Go systems project ideas

agolangf · · 398 次点击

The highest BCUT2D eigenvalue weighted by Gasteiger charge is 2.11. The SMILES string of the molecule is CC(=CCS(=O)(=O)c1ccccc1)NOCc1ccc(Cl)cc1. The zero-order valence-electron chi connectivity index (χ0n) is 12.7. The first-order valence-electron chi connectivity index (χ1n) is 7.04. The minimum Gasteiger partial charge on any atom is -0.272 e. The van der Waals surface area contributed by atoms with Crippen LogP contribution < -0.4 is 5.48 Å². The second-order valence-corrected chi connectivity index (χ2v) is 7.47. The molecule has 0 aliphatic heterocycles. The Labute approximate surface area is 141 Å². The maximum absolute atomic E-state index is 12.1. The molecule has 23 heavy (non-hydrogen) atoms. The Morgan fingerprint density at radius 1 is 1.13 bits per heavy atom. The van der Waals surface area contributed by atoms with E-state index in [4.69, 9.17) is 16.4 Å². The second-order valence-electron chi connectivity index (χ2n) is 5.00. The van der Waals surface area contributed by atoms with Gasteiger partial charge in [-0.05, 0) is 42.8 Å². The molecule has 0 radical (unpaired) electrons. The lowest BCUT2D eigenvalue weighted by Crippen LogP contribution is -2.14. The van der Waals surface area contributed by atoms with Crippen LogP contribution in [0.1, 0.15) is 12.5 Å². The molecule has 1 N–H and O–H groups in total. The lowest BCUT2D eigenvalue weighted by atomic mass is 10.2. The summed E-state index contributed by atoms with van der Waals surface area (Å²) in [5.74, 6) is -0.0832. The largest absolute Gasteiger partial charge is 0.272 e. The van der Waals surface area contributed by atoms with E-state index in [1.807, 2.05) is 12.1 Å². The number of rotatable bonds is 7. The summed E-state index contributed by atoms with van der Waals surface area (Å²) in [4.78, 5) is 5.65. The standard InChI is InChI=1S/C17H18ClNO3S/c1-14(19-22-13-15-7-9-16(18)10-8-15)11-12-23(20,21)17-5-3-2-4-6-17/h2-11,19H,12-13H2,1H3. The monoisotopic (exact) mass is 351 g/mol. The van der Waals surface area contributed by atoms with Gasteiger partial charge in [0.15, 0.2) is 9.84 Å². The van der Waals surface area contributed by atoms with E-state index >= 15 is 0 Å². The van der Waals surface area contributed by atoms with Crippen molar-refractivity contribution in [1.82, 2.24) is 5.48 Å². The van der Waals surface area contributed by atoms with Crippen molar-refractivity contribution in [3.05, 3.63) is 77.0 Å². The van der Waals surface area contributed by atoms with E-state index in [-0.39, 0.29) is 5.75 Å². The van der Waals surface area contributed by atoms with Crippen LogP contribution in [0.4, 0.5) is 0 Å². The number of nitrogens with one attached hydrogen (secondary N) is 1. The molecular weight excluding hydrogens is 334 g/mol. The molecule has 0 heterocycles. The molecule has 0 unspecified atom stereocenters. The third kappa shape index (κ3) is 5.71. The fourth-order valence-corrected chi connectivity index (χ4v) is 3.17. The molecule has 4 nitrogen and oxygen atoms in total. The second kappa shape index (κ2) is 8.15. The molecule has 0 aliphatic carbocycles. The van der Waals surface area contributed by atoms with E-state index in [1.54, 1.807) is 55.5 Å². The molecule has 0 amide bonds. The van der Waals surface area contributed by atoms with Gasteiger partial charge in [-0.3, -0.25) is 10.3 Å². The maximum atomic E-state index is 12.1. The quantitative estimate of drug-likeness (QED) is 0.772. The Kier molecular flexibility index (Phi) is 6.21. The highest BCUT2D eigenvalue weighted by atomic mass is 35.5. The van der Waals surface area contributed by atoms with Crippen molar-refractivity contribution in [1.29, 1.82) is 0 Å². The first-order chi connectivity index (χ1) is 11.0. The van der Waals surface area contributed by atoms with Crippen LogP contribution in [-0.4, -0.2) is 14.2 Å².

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<p>Firstly a big thanks to this subreddit, it has helped me a lot, I&#39;m looking for some project ideas to improve my skills in Go and want to do something to do with Linux systems but i cant think of any ideas. some background on my experience in Go: Ive completed pluralsight course called Go Fundamentals by Nigel Poulton I&#39;ve written Go to use loadbalancer API and an Akamai API but want something more to do with systems so im open to ideas. Thank you in advance </p> <p>Edit: spelling</p> <hr/>**评论:**<br/><br/>fazalmajid: <pre><p>Reimplement GNU Parallel in Go to get rid of the Perl dependency.</p></pre>Mattho: <pre><p>Is the whole program one 10k LOC perl file?</p></pre>GodsBoss: <pre><p>It&#39;s Perl, so it is a ~340 KB one-liner.</p></pre>dmke: <pre><p><a href="https://git.savannah.gnu.org/cgit/parallel.git/tree/src/parallel">11k</a>.</p></pre>Mattho: <pre><p>Found an old version I guess.</p></pre>fazalmajid: <pre><p>Pretty much, which is why I&#39;d love a Go replacement.</p></pre>Killing_Spark: <pre><p>I just looked at the summary and thought &#39;Well that doesnt sound too hard&#39;. Then i open the tutorial to see some more features and see &#39;saving to an sql base&#39;... What the actual fuck</p></pre>fazalmajid: <pre><p>I wasn&#39;t aware of this functionality and I can see the use cases, but yes, the UNIX philosophy of simple, self-contained tools (like xargs) does not encourage that.</p></pre>Killing_Spark: <pre><p>Looks like this project got way out of its scope. But you are right a clone of the core functionality in go would be pretty cool :) </p></pre>fazalmajid: <pre><p>It’s complex to use but what I like over GNU xargs is the progress meter and ETA functionality.</p></pre>Mittalmailbox: <pre><p>Are there any other popular tools written in Perl? I would also like to work on porting it to Go.</p></pre>fazalmajid: <pre><p>Quite a few, I&#39;m sure, but I generally avoid them, just like I avoid JVM or Ruby-based packages.</p> <p>I&#39;d get rid of Perl altogether but a number of packages require it as part of their build system, e.g. texingo, OpenSSL, rsync and I am sure many others.</p></pre>gunnihinn: <pre><p>Is there a reason to do that beyond that it&#39;s written in Perl?</p></pre>croninsiglos: <pre><p>Rewrite Chef in Go from the ground up and I&#39;ll be your new best friend. </p></pre>lespritd: <pre><p>Go doesn&#39;t support AIX[0][1].</p> <p>Word on the street is that they picked Rust over Go to use internally.</p> <p>[0] <a href="https://docs.chef.io/platforms.html">https://docs.chef.io/platforms.html</a></p> <p>[1] <a href="https://github.com/golang/go/wiki/MinimumRequirements">https://github.com/golang/go/wiki/MinimumRequirements</a></p></pre>TevinJeffrey: <pre><p>OP, add support of AIX to the Go runtime.</p></pre>eikenberry: <pre><blockquote> <p>Go doesn&#39;t support AIX[0][1].</p> </blockquote> <p>I believe it does using the GCC backend.</p></pre>croninsiglos: <pre><p>They picked Rust for Chef Habitat because Adam Jacob doesn&#39;t like code readability. ha</p></pre>demizer: <pre><p>Why would you want chef rewritten in Go?</p></pre>croninsiglos: <pre><p>Because Ruby is dirt slow. It&#39;s nice to look at, don&#39;t get me wrong.</p></pre>absdevops: <pre><p>You looked into mgmt? <a href="https://github.com/purpleidea/mgmt" rel="nofollow">https://github.com/purpleidea/mgmt</a></p></pre>croninsiglos: <pre><p>Cool!</p></pre>koffiezet: <pre><p>While the mentioned mgmt is cool, it’s also pretty experimental, and didn’t support many things last time i checked.</p> <p>And one of the powers of chef is that it actually uses Ruby code as DSL. Implementing that in Go would be pretty absurd :-)</p></pre>croninsiglos: <pre><p>At this point I think even Go parsing the Chef cookbooks implemented in Ruby would be faster than the typical chef client which is also based in Ruby. </p> <p>It&#39;s painfully slow and definitely doesn&#39;t take advantage of modern multi-core processors. </p></pre>koffiezet: <pre><p>The problem is that chef cookbooks require the implementation of a full Ruby stack, since there is pretty much no limitation on what anyone can use. I know I did some pretty nifty stuff in those... Sure you could write simple straight-forward parsing and re-implementing the basic resources hard-coded in Go, but the reality is that every single resource out-there is implemented in Ruby, both third party and internal-ones, and there are a lot of them.</p> <p>I am far from a Ruby fan for multiple reasons, but the more recent runtime versions have seen some respectable performance improvements, which are already written in C++ afaik. There is not a single indication that a re-implementation in Go would be faster than that. Ruby&#39;s - and Chef&#39;s - slowness is due to it&#39;s flexibility and complexity.</p></pre>BraveNewCurrency: <pre><p>Don&#39;t do this.</p> <p>All config management systems have the same fatal flaw: The code in your config system does not uniquely specify a box state. For example, if you say &#34;install apache&#34;, then delete that line from Chef, apache will be installed on some boxes (the existing ones), but not on others (any new boxes you boot up). Problems like this can bite you months or years down the road. (I&#39;ve been bitten by a dozen variants. One time I changed something that (indirectly) removed an nginx config file. Weeks later, we deleted the DNS entry that was in that config file. A few days later, a simple nginx restart failed -- because that stray file was still referencing that DNS name. Arrrg!) Plus not every chef change can be fixed by &#34;rolling back&#34; to the previous Chef commit.</p> <p>(Don&#39;t get me wrong, Chef is better than nothing. But it&#39;s going to bite you eventually.)</p> <p>There is a simple way to fix this: Always start fresh. But if you are going to do that, then Chef is overkill. The old unix tools (adduser, apt-get install, echo &#39;addme&#39; &gt; config_file) work just fine if you don&#39;t need to make them idempotent. You can replace Chef with a Dockerfile, and it will be much more readable, and in less danger of breaking.</p></pre>absdevops: <pre><p>Hey mate, maybe not as low level as you&#39;d like - but I&#39;ve been playing around with Go Lambdas - they&#39;re real easy to get started with. It&#39;d be nice to start a community of Go-Lambda contributions!</p></pre>yungchappo: <pre><p>Thanks mate I’ll definitely have a go at this, sounds very interesting to me</p></pre>: <pre><p>[deleted]</p></pre>driusan: <pre><p>That&#39;s more complicated than it sounds, but if you want to learn the basics of writing a window manager in Go my <a href="https://github.com/driusan/dewm/" rel="nofollow">dewm</a> wm is written using a literate programming style with Go as the underlying coding language and is intended to be educational. (You can also start with wingo or taowm if you prefer to just read source code. Either way, BurntSushi&#39;s x protocol bindings written in Go are invaluable.)</p></pre>trusch42: <pre><p>Write an OCI storage layer for rkt!</p></pre>metamatic: <pre><p>I&#39;d like a FLAC metadata library, with a command line client.</p></pre>Mattho: <pre><p>Equivalent to <code>python -m SimpleHTTPServer</code>.</p> <p>edit: or something else I guess <a href="https://github.com/itang/gohttp" rel="nofollow">https://github.com/itang/gohttp</a></p></pre>jerf: <pre><p>There&#39;s probably at least 50 of those on github already, if you want one. I&#39;ve even got one myself, though at least I present it as &#34;a non-trivial sample project&#34; rather than something you&#39;d necessarily use.</p></pre>Pika-Storm: <pre><p>Do you think a &#34;simpleHTTPSserver&#34; is similarly unimpressive? I&#39;ve been using something like that but hadn&#39;t really thought about putting it on GitHub.</p></pre>jerf: <pre><p>Well, &#34;unimpressive&#34; isn&#39;t necessarily the right work per se, but &#34;very well occupied space&#34; is true. You are welcome to put it up on GitHub, because you can do as you please, just don&#39;t expect it to start racking up dozens of stars and fawning blog posts. But there&#39;s plenty of repos on GitHub up there just for the user&#39;s convenience.</p></pre>